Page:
Session Type: ACR Concurrent Abstract Session
Session Time: 4:30PM-6:00PM
Background/Purpose: Regular physical activity (PA) reduces risk of cardiovascular disease, cancer, diabetes, and premature death. Moreover, PA can counteract the reduction in fitness, muscular strength, and endurance associated with aging, prevent or mitigate decline in physical function, and reduce risk and injury from falls. However, whether the increased joint loading associated with certain types or intensity of PA increases the risk of developing knee osteoarthritis (OA), or accelerate the progression of disease is uncertain. Prior studies about PA and knee OA risk used self-reported PA, which is subject to recall and social desirability bias, and activities captured may be limited. We analyzed the association between objectively measured physical activity and risk of developing knee OA in a community-based cohort of middle-aged and older adults.
Methods: We used data from the Osteoarthritis Initiative (OAI), an ongoing prospective cohort study of adults with elevated risk of symptomatic knee OA. Physical activity was measured by a uniaxial accelerometer worn on a waist belt for seven continuous days in two data collection cycles; minutes-per-week of moderate-equivalent intensity physical activity were calculated from these data. Incident knee radiographic OA (ROA), symptomatic OA (sROA), and joint space narrowing (JSN) were analyzed as outcomes. Incident ROA was assessed by Kellgren-Lawrence grade ≥2 in a knee that was KLG 0 or 1 at baseline, and sROA was defined as ROA plus pain, aching, or stiffness in the same knee. We defined knee JSN as ≥1 grade increase in either the medial or lateral tibiofemoral compartments from the previous clinical visit in a knee that did not have Kellgren-Lawrence grade ≥2 with JSN≥1 at baseline. The study population was free of the outcome at baseline (ROA n = 902, sROA n = 1,331, JSN n = 985), and were followed up to four years. Because outcomes were assessed every two years, we used discrete survival analysis and estimated hazard ratios (HR) and 95% confidence intervals (CI). Multivariable analyses adjusted for age, sex, race, body mass index, education, history of knee injury, and hip OA and symptoms.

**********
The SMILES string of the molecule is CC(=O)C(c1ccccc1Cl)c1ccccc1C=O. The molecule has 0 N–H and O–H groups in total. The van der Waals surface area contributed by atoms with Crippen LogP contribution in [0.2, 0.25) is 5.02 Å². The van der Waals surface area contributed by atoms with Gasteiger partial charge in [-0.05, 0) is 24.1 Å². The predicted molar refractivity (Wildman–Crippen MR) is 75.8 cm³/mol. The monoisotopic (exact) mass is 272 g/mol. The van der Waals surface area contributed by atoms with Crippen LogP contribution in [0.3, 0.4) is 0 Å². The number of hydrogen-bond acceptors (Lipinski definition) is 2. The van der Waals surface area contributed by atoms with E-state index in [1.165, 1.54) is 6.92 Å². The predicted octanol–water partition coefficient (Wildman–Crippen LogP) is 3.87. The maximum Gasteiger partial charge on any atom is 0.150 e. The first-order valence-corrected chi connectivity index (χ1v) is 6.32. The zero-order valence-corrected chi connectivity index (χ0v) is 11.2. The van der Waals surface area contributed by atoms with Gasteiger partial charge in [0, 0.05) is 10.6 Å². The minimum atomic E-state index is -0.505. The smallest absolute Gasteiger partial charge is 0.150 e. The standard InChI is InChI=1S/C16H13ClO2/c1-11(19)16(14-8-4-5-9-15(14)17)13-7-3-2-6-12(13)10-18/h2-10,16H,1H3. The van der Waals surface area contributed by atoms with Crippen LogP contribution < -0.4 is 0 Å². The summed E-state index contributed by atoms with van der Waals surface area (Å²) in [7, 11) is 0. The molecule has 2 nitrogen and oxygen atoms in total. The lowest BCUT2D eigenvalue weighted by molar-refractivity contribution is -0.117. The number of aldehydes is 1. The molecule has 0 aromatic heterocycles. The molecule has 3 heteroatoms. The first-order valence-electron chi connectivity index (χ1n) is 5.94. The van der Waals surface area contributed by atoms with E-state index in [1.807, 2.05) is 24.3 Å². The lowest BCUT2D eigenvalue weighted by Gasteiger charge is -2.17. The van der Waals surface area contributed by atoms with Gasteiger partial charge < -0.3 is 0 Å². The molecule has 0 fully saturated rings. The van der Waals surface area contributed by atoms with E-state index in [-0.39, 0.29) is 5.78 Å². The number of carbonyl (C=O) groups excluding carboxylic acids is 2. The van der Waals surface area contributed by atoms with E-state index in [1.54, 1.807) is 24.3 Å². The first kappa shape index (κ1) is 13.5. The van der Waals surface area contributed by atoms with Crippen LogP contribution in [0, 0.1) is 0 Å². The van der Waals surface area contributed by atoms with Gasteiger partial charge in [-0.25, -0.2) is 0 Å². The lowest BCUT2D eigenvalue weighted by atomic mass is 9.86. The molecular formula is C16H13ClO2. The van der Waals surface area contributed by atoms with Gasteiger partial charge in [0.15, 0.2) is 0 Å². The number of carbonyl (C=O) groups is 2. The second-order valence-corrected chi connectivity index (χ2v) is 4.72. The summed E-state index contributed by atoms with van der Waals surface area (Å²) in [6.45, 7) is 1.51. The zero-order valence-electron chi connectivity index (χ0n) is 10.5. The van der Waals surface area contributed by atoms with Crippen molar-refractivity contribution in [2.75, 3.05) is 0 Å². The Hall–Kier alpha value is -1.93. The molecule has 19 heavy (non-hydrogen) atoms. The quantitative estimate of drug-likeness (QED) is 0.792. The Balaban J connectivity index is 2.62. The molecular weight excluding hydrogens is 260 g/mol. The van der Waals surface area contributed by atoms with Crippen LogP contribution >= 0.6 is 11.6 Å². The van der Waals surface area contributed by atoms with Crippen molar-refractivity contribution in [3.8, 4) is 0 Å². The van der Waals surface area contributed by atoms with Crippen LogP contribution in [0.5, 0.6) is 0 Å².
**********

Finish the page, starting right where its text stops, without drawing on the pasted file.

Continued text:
Results: Participants who met the US Department of Health and Human Services (HHS) recommended physical activity level (≥150 min/week of moderate-intensity equivalent aerobic activity) had neither significantly increased nor decreased hazard of incident radiographic knee OA (HR: 1.57; 95% CI: 0.71–3.45), symptomatic knee OA (HR: 1.37; 95% CI: 0.58–3.21), or joint space narrowing (HR: 0.78; 95% CI: 0.35–1.72), compared with those who did not meet recommendations.
Conclusion: Meeting physical activity guidelines was not associated with the risk of developing knee OA or joint space narrowing over up to four years of follow up among OAI participants. Given the proven benefits of physical activity on joint health and general health, our results support the HHS physical activity recommendations to adults.
To cite this abstract in AMA style:Qin J, Barbour KE, Nevitt MC, Hemlick C, Hootman JM, Murphy L, Cauley JA, Dunlop DD. Objectively Measured Physical Activity and Risk of Knee Osteoarthritis: The Osteoarthritis Initiative [abstract]. Arthritis Rheumatol. 2016; 68 (suppl 10). https://acrabstracts.org/abstract/objectively-measured-physical-activity-and-risk-of-knee-osteoarthritis-the-osteoarthritis-initiative/. Accessed March 25, 2019.
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